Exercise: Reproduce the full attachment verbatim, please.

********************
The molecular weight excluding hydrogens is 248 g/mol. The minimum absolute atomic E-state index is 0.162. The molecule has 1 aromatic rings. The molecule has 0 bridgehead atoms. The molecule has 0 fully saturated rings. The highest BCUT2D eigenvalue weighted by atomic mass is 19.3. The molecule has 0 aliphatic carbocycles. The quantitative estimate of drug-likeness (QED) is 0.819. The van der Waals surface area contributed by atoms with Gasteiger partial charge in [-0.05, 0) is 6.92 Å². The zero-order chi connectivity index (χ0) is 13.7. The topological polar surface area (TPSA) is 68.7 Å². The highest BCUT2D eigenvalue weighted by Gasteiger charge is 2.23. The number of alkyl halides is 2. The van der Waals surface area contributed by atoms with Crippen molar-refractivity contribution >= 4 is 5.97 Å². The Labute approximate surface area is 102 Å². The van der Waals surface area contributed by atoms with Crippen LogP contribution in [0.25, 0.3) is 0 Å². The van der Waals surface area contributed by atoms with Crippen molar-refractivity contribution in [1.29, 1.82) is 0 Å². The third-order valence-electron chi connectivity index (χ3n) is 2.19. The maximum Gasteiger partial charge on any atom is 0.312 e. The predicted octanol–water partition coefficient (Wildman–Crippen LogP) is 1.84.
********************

The molecular weight excluding hydrogens is 248 g/mol. The minimum absolute atomic E-state index is 0.162. The molecule has 1 aromatic rings. The molecule has 0 bridgehead atoms. The molecule has 0 fully saturated rings. The highest BCUT2D eigenvalue weighted by atomic mass is 19.3. The molecule has 0 aliphatic carbocycles. The quantitative estimate of drug-likeness (QED) is 0.819. The van der Waals surface area contributed by atoms with Gasteiger partial charge in [-0.05, 0) is 6.92 Å². The zero-order chi connectivity index (χ0) is 13.7. The topological polar surface area (TPSA) is 68.7 Å². The highest BCUT2D eigenvalue weighted by Gasteiger charge is 2.23. The number of alkyl halides is 2. The van der Waals surface area contributed by atoms with Crippen molar-refractivity contribution >= 4 is 5.97 Å². The Labute approximate surface area is 102 Å². The van der Waals surface area contributed by atoms with Crippen LogP contribution in [0.25, 0.3) is 0 Å². The van der Waals surface area contributed by atoms with Crippen molar-refractivity contribution in [1.29, 1.82) is 0 Å². The third-order valence-electron chi connectivity index (χ3n) is 2.19. The maximum Gasteiger partial charge on any atom is 0.312 e. The predicted octanol–water partition coefficient (Wildman–Crippen LogP) is 1.84.